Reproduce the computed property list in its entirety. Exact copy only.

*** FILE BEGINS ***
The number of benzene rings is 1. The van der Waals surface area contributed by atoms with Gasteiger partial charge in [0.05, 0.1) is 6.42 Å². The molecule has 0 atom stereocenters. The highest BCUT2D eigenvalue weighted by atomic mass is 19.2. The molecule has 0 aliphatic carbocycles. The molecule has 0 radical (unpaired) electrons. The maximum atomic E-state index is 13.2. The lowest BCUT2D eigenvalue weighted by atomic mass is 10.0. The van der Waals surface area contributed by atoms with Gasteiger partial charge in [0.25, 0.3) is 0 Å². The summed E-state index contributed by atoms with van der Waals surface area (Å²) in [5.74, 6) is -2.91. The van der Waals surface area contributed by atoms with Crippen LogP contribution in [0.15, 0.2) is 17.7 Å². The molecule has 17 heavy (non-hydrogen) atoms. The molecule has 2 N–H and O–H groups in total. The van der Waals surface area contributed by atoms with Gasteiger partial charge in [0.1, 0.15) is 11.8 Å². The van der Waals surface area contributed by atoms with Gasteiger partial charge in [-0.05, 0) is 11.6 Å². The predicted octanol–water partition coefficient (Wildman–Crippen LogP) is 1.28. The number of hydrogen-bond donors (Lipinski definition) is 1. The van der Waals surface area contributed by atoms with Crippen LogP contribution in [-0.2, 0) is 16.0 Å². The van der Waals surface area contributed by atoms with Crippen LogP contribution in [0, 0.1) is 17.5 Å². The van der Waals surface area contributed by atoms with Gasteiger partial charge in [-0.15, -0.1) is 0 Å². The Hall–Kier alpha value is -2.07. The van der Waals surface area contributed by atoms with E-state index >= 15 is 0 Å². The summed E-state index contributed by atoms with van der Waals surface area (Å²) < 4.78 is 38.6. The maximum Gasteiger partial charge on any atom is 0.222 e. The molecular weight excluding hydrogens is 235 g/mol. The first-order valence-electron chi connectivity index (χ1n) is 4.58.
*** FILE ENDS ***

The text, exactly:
The number of benzene rings is 1. The van der Waals surface area contributed by atoms with Gasteiger partial charge in [0.05, 0.1) is 6.42 Å². The molecule has 0 atom stereocenters. The highest BCUT2D eigenvalue weighted by atomic mass is 19.2. The molecule has 0 aliphatic carbocycles. The molecule has 0 radical (unpaired) electrons. The maximum atomic E-state index is 13.2. The lowest BCUT2D eigenvalue weighted by atomic mass is 10.0. The van der Waals surface area contributed by atoms with Gasteiger partial charge in [0.25, 0.3) is 0 Å². The summed E-state index contributed by atoms with van der Waals surface area (Å²) in [5.74, 6) is -2.91. The van der Waals surface area contributed by atoms with Crippen LogP contribution in [0.15, 0.2) is 17.7 Å². The molecule has 17 heavy (non-hydrogen) atoms. The molecule has 2 N–H and O–H groups in total. The van der Waals surface area contributed by atoms with Gasteiger partial charge in [0.1, 0.15) is 11.8 Å². The van der Waals surface area contributed by atoms with Gasteiger partial charge in [-0.05, 0) is 11.6 Å². The predicted octanol–water partition coefficient (Wildman–Crippen LogP) is 1.28. The number of hydrogen-bond donors (Lipinski definition) is 1. The van der Waals surface area contributed by atoms with Crippen LogP contribution in [-0.2, 0) is 16.0 Å². The van der Waals surface area contributed by atoms with Crippen LogP contribution in [0, 0.1) is 17.5 Å². The van der Waals surface area contributed by atoms with Gasteiger partial charge in [-0.15, -0.1) is 0 Å². The Hall–Kier alpha value is -2.07. The van der Waals surface area contributed by atoms with E-state index >= 15 is 0 Å². The summed E-state index contributed by atoms with van der Waals surface area (Å²) < 4.78 is 38.6. The maximum Gasteiger partial charge on any atom is 0.222 e. The molecular weight excluding hydrogens is 235 g/mol. The first-order valence-electron chi connectivity index (χ1n) is 4.58.